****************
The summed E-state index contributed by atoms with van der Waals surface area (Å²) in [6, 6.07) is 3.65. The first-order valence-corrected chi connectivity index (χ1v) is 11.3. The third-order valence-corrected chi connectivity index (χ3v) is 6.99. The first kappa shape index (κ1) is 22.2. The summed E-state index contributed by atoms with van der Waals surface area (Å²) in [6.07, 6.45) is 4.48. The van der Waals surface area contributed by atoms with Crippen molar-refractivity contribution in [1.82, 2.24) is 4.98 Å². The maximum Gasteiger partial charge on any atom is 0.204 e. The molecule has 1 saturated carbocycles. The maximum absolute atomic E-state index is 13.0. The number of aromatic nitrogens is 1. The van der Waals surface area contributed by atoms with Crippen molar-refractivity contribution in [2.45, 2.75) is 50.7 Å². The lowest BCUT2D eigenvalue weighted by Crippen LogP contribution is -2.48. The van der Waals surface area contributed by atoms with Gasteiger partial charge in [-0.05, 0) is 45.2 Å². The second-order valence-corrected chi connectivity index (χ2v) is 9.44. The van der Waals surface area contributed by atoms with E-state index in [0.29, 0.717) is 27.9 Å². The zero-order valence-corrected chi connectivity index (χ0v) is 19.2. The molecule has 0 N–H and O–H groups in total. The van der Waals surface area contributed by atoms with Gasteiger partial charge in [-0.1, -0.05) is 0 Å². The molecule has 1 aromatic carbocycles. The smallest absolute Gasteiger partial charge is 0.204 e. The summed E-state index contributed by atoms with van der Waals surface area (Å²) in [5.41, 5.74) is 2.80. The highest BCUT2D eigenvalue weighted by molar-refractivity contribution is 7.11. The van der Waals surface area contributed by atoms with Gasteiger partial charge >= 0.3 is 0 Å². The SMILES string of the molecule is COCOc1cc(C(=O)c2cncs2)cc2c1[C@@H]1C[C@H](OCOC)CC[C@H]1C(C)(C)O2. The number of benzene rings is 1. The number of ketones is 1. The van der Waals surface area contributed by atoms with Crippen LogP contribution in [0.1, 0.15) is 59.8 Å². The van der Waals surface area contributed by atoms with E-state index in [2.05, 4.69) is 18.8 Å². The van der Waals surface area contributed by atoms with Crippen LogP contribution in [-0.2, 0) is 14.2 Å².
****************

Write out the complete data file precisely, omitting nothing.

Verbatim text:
The summed E-state index contributed by atoms with van der Waals surface area (Å²) in [6, 6.07) is 3.65. The first-order valence-corrected chi connectivity index (χ1v) is 11.3. The third-order valence-corrected chi connectivity index (χ3v) is 6.99. The first kappa shape index (κ1) is 22.2. The summed E-state index contributed by atoms with van der Waals surface area (Å²) in [6.07, 6.45) is 4.48. The van der Waals surface area contributed by atoms with Crippen molar-refractivity contribution in [1.82, 2.24) is 4.98 Å². The maximum Gasteiger partial charge on any atom is 0.204 e. The molecule has 1 saturated carbocycles. The maximum absolute atomic E-state index is 13.0. The number of aromatic nitrogens is 1. The van der Waals surface area contributed by atoms with Crippen molar-refractivity contribution in [2.45, 2.75) is 50.7 Å². The lowest BCUT2D eigenvalue weighted by Crippen LogP contribution is -2.48. The van der Waals surface area contributed by atoms with Gasteiger partial charge in [-0.05, 0) is 45.2 Å². The second-order valence-corrected chi connectivity index (χ2v) is 9.44. The van der Waals surface area contributed by atoms with E-state index in [0.29, 0.717) is 27.9 Å². The zero-order valence-corrected chi connectivity index (χ0v) is 19.2. The molecule has 0 N–H and O–H groups in total. The van der Waals surface area contributed by atoms with Gasteiger partial charge in [-0.1, -0.05) is 0 Å². The molecule has 1 aromatic carbocycles. The smallest absolute Gasteiger partial charge is 0.204 e. The summed E-state index contributed by atoms with van der Waals surface area (Å²) in [5.41, 5.74) is 2.80. The highest BCUT2D eigenvalue weighted by molar-refractivity contribution is 7.11. The van der Waals surface area contributed by atoms with Gasteiger partial charge >= 0.3 is 0 Å². The SMILES string of the molecule is COCOc1cc(C(=O)c2cncs2)cc2c1[C@@H]1C[C@H](OCOC)CC[C@H]1C(C)(C)O2. The number of benzene rings is 1. The number of ketones is 1. The van der Waals surface area contributed by atoms with Crippen LogP contribution in [0.1, 0.15) is 59.8 Å². The van der Waals surface area contributed by atoms with E-state index in [2.05, 4.69) is 18.8 Å². The van der Waals surface area contributed by atoms with Crippen LogP contribution in [-0.2, 0) is 14.2 Å².